BORDELLO
Jewelann Butler

 


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Awe-Struck E-Books, Oct 20, 2006
Reviewed by Joy Calderwood

1893, New Orleans

Society widow Savannah Knight’s beloved husband has left her an unexpected inheritance. At first she is shocked to learn that Charles’s main business was a bordello. Savannah swallows her dismay for long enough to hear what her husband’s attorney has to say, and learns that La Hibiscus Rouge is not just a thriving whorehouse. It is also a front for an Underground Railway, one that rescues battered wives and children. In their culture men have the right to do anything they feel like to their dependents. In the dim underground world of victims, Charles was known as their only hope. Savannah can’t abandon them.

Savannah takes on the running of La Hibiscus Rouge masked, to preserve her position in society. She finds she loves the danger, the tightrope she dances as she meets in society the men who visit her bordello yet never recognize her. Seeing the seamy underside of male life as she does, it is not surprising she has never been attracted to another man after Charles. Then comes the compelling Napoleon. He is the son of her mother’s best friend, and he tracks down runaway wives. Not only for the pay. Napoleon believes women who run away from their husbands are wicked. Savannah’s balancing act isn’t fun any more, especially not when her best friend becomes the quarry of the man she is perilously attracted to.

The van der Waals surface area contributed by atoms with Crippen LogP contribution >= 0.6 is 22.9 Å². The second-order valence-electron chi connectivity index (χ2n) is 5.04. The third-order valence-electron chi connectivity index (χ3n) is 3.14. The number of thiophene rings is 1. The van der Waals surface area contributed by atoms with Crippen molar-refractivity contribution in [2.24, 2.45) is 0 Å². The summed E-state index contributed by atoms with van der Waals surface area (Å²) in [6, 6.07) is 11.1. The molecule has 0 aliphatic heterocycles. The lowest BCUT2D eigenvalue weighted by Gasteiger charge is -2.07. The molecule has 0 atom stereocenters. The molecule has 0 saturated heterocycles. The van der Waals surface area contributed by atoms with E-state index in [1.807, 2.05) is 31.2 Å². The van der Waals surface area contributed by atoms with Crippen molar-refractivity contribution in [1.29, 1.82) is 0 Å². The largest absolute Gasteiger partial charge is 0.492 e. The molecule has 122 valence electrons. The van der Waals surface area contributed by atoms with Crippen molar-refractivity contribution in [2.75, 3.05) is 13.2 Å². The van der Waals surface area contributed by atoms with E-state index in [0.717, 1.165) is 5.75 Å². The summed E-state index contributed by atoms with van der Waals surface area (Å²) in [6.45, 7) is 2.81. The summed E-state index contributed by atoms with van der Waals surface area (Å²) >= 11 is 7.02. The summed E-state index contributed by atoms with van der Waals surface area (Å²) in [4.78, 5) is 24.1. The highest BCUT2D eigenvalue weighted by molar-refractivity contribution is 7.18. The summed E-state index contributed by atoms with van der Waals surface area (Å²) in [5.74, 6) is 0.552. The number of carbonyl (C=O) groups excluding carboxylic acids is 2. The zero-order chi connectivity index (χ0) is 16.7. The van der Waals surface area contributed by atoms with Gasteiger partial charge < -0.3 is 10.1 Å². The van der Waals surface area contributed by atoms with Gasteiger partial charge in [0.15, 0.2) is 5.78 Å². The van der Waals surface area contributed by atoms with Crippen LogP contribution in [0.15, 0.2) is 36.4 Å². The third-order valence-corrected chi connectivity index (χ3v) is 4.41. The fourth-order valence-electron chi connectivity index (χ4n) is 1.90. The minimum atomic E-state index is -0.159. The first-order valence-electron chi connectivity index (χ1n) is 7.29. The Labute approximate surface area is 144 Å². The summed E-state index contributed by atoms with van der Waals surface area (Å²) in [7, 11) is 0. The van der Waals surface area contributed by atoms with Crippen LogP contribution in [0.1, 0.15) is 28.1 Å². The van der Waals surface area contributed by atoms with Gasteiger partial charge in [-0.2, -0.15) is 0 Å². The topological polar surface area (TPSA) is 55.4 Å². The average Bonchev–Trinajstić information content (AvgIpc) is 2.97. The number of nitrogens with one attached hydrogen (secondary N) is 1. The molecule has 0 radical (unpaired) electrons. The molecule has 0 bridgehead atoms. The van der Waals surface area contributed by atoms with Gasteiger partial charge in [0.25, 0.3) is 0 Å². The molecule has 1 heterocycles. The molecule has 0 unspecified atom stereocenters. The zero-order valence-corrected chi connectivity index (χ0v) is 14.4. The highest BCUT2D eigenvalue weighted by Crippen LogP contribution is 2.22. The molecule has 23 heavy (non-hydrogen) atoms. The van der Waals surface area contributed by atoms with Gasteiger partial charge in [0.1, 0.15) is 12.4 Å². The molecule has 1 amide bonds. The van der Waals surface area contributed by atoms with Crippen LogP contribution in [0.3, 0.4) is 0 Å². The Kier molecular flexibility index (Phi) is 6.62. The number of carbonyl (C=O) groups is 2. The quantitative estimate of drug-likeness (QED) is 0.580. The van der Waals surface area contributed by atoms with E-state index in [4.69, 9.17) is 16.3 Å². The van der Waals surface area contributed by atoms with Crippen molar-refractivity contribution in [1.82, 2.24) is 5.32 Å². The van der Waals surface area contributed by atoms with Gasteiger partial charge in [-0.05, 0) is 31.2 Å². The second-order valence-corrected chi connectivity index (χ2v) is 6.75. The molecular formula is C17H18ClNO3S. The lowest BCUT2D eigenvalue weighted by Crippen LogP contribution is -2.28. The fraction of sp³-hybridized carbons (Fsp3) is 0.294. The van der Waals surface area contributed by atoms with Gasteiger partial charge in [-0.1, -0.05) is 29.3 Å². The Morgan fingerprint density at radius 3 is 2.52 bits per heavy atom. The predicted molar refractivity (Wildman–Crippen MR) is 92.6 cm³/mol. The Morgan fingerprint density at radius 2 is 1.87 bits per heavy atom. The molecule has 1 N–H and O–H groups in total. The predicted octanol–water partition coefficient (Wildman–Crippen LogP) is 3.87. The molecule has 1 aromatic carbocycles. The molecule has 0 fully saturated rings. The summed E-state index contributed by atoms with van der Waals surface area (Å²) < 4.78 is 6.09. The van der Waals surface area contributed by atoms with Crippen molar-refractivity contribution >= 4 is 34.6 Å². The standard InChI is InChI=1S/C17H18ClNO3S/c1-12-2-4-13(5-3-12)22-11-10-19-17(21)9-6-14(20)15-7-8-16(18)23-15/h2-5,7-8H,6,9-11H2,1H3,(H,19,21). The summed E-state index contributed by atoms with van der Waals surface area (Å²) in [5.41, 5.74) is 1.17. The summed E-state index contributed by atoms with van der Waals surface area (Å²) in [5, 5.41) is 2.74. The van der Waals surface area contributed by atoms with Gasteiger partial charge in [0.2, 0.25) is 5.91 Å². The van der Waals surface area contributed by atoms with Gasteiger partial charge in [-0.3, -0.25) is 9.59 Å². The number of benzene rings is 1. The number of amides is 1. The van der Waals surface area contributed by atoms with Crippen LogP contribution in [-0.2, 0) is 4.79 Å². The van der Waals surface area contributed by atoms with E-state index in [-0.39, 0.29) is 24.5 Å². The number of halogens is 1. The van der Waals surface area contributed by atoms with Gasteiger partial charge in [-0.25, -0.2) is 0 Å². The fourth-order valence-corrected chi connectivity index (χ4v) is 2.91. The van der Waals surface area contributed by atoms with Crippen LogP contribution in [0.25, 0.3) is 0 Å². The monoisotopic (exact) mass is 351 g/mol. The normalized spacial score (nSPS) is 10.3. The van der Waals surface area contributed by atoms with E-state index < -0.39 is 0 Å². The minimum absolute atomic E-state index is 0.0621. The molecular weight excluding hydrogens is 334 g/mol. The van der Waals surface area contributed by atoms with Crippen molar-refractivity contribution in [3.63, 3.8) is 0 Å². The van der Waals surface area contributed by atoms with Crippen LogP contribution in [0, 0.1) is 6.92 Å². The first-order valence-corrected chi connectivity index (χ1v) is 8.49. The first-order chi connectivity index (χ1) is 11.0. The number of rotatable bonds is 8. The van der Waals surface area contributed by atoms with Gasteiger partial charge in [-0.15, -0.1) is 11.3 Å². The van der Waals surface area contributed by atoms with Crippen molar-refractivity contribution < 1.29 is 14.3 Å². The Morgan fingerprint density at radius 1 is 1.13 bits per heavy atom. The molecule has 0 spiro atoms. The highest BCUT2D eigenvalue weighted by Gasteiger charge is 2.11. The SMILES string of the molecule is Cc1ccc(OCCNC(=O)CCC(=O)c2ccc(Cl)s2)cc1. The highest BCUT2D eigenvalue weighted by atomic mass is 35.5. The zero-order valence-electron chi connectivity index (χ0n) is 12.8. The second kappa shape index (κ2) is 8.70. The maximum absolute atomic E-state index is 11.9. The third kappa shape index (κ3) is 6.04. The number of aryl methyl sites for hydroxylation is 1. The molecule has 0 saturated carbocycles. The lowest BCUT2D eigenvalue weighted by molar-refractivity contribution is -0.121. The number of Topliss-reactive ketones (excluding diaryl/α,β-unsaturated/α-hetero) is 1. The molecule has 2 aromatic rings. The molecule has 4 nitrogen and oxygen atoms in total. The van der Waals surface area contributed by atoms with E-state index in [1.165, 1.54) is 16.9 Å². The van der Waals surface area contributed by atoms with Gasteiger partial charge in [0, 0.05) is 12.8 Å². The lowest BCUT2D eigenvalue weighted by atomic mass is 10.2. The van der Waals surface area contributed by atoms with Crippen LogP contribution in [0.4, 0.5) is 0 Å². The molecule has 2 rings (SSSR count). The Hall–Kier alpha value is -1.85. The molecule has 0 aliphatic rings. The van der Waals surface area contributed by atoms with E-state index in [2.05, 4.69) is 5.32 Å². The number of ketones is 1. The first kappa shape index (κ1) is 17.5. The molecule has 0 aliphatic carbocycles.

Here’s where you’re going to have to suspend your disbelief. I think that a man who restores women, like property, to their despicable husbands would carry a bad vibe, one that would repel a woman like Savannah. Aside from that, however, Savannah’s three lives make an intriguing plot. She must go to extreme lengths to protect the secret on which so many women depend.

BORDELLO has humor in addition to its cliffhanging suspense. Savannah’s mother and her best friend Clarice are two of the most talkative women in society. Both women want the best for Savannah. To help her be happy, they see no reason why they shouldn’t know her every thought. Savannah has to dodge around entertaining, prying streams of conversation, to avoid even letting them know she has a secret.

Characterization is both the strong and the weak point of BORDELLO. That is the fault of the romance premise. The oh-so-attractive Napoleon seemed to me to be a reasoned plot element, not a human being. Savannah, who radiates exhilaration, would be better without him. Aside from these two, the characters are sharp and interesting and strike no false notes. New Orleans also presents us with a hurricane. The overall effect is fast-paced and suspenseful.

October 2006

 

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